Washington’s new Middle East policies looks like sandcastle. Targeting MBS means putting region at peril The new media frenzy about a possible full-out confrontation between the US Biden Administration and Saudi Crown Prince Mohammed bin Salman is a sign that Western political leaders are out of touch with reality.
Last week’s revelations published in a declassified report by U.S. security services on the role of MBS in the Khashoggi murder show not only the lack of proof available, but could also lead to a full divorce between Saudi Arabia and the U.S. A growing amount of Western media publications argue that the Saudi Crown Prince should not only be sanctioned, but that Washington also should reconsider its former in-depth cooperation with the Kingdom.
Several U.S. experts have been quoted in international media calling for a clear change in US strategy towards the Kingdom, including a possible removal of MBS as Crown Prince via support of former Saudi Crown Prince Bin Nayef or other Saudi royals. In a clear break with US power politics we’ve seen during the last decades, where the removal of third party power brokers was blocked, a new era seems to be looming on the horizon.
At the same time, Biden finds himself on a slippery slope regarding the ongoing confrontation with Iran, by putting additional sanctions on Iran but at the same time removing one of the region’s main Iranian backed armed groups, Yemen’s Houthi rebels, from the U.S. terrorism list. The results this policy change have already become very clear. A new aggressive drone and ballistic missile campaign has been started by the Houthis to hit Saudi strategic airports and oil infrastructure targets on the Red Sea and East Coast. The high-profile attack on Aramco oil infrastructure this week shows that the Kingdom is still under threat. Some even state that the attacks on the Eastern Province, Saudi’s main oil and gas production region, could not have been done without the full military and logistical support of Iran.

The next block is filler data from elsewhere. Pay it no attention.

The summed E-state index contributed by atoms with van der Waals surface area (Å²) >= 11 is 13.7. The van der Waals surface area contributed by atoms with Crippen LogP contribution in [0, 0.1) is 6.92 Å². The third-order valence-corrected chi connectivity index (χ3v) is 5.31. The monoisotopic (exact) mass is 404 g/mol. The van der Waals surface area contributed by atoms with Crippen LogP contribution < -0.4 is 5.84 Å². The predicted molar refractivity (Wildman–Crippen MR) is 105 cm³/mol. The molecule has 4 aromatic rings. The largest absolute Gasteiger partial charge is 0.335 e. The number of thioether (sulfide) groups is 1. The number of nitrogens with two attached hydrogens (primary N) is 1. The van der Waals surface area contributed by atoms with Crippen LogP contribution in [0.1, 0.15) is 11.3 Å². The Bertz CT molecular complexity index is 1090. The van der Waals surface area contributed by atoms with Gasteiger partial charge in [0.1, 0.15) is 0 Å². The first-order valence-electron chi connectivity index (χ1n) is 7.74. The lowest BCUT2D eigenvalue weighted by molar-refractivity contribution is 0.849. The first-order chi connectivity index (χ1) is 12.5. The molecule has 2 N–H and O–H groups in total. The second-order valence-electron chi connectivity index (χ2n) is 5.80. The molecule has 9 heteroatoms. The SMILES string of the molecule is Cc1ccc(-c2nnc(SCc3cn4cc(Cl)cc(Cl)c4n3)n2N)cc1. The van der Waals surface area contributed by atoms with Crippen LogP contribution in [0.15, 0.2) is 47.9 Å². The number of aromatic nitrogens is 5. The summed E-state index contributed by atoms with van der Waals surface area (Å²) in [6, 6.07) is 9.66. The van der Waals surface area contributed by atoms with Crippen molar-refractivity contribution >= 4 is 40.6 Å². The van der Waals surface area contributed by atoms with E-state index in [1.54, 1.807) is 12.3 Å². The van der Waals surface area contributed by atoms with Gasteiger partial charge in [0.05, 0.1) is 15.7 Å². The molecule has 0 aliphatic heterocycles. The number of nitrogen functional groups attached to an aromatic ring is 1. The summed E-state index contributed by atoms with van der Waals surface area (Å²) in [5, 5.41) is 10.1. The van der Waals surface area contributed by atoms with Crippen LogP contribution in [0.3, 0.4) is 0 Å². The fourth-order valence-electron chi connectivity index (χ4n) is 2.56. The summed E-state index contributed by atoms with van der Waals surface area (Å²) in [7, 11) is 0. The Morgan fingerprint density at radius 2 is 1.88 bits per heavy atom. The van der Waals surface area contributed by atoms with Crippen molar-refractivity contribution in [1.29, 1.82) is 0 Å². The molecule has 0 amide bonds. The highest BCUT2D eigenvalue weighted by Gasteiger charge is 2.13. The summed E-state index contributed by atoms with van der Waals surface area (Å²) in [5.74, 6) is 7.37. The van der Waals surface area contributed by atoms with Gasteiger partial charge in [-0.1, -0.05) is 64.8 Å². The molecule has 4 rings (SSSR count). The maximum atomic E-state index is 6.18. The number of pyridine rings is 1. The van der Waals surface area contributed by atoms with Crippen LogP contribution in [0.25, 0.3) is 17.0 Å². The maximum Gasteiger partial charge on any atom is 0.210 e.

Still, the military capabilities of Houthi rebels and Iran are at present the least of the kingdom’s concerns. The direct diplomatic fall-out of the publication of an intelligence report by the Biden Administration in which the Saudi Crown Prince, who is expected to become Saudi King in the next few years, is being implicated as potential instigator and backer of the Khashoggi murder, is unprecedented. To have U.S. citizens and politicians call for new inquiries about the role of MBS and his security apparatus in the murder at the Saudi consulate in Istanbul is one thing, but having official documents, declassified by the Biden Administration, directly accusing MBS is calling for potential rifts that could have a fall-out for the whole region.
The attack on Ras Tanura, which is Saudi Arabia’s main crude oil and petchem products export facility had an impact on the market. Crude oil prices spiked, but the effect was only marginal. Even that the current attack has not received the same attention as the Abqaiq attack in 2019, which had a much larger impact on Saudi oil production, the significance seems to be underestimated. A potential destruction of critical facilities in Ras Tanura would have been a shock to the market, even in the light of still high storage volumes worldwide. No oil flows however seem to have been constrained, so futures relaxed again. Still, the market should keep a wary eye on the area, as possible new attacks or even combined attacks on Abqaiq-Ras Tanura by the Houthis and/or Iran could be an option currently being discussed by Tehran hard-liners.